The Retro FPS Renaissance has been in full swing for a few years now. The movement, inadvertently kickstarted by the Rise of the Triad reboot in 2013, garnered enough momentum in the past few years to give us Boomer Shooter fans absolute gems like DUSK, Amid Evil, Ion Fury, Project Warlock, Hedon and many more.
Hellbound, the latest project from the Argentina-based developer Saibot Studios looked like the perfect initiate to join the moment when it first launched its rather basic survival mode back in 2018. Impressed by the gunplay, I had been hoping for the game to get a full release and couldn’t hold my excitement when the devs launched a Kickstarter campaign to implement a proper campaign as well as to attract publishers.
2 years and a successful Kickstarter later, Hellbound is finally releasing on Steam today with a proper campaign and an expanded survival mode. I wouldn’t be much of a Boomer Shooter enthusiast if I failed to put up a day 1 review, now would I?
Story? What story?
In Hellbound, you take on the mantle of Hellgore, a huge ass motherf**ker who loves killing Demons. What else do you need to know?
In all seriousness, there’s barely any story to speak of. Hellgore’s species were wiped out by demon bastards before they went after Earth. Folks from Earth led an expedition to the demon realm to find ways to avert the invasion and found Hellgore – or what was left of him. They patched him up (literally) and sent him on his merry way to hell to do what he does best- killing motherf**kers.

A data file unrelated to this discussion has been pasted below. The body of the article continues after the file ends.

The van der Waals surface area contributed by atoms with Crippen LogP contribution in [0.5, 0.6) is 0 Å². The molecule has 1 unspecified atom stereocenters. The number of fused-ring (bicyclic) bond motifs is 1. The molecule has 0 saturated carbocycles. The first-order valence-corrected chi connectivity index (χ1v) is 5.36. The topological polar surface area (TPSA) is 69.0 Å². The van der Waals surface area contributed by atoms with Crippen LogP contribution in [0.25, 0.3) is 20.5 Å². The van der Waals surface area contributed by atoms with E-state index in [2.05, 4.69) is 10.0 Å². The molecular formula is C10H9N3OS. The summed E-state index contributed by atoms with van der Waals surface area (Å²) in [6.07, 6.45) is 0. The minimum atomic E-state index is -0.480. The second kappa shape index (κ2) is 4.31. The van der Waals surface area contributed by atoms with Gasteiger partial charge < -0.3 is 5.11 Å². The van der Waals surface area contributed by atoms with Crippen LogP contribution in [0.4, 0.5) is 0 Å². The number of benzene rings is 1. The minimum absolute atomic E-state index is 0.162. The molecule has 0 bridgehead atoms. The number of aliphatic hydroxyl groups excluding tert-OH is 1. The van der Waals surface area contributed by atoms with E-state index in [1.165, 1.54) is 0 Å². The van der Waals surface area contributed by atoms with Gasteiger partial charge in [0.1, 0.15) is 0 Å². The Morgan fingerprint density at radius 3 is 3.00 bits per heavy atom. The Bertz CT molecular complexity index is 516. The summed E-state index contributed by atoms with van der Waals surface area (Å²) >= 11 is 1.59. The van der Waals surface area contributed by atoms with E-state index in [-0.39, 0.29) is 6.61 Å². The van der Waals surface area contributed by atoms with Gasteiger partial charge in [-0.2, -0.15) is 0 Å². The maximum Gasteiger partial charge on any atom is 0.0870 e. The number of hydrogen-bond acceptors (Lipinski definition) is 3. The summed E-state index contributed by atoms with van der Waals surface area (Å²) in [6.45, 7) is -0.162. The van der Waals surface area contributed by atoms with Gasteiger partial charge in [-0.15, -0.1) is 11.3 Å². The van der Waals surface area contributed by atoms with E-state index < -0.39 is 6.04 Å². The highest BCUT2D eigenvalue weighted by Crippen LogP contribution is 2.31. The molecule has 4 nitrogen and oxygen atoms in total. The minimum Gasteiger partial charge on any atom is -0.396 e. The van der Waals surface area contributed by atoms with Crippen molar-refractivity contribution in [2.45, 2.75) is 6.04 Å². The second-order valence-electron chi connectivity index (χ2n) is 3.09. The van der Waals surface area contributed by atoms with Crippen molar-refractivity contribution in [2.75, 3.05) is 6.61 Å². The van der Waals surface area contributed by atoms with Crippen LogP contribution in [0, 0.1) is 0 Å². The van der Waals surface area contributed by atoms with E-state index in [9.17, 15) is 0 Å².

Derivative but super satisfying
The moment-to-moment gameplay in Hellbound is pretty derivative but that’s what the developers are going for. It treads similar ground to other FPS giants and does a pretty damn fine job of making the player feel empowered as they slaughter their way through hundreds of mortally-challenged foes.
Your playgrounds are large, your toys are big and the game itself is pretty fudging fun. Hellbound covers all the basics gracefully. The shooting is meaty and satisfying. The weapons, while basic, are fun to use and have alternate fire modes. The movement is swift and butter-smooth. The gibs are glorious and you can bet your sweet hide that there is plenty of that.
You know the game isn’t messing around when the first pickup is a semi-automatic rifle. Hellbound makes sure that the player has everything they need for a jolly good time. You get 5 weapons (a bigass club, a semi-auto, a shotgun, an assault rifle, a rocket launcher), 3 power-ups, plenty of health and armor pickups, and 8 types of enemies to bully. You then proceed to traverse sizable levels slaughtering foes, finding keystones, and opening doors. Pretty basic stuff but just enough for you to have fun.
While Hellbound‘s tagline is “a 90’s FPS, 20 years later”, the game feels more similar to Painkiller and Vivisector than to Duke 3D or Quake, and that’s not a bad thing at all, but it’s worth a mention. There are also some basic quality-of-life features missing – the ability to quicksave and quickload, more difficulty settings, FOV higher than 90, etc.
So, that’s it?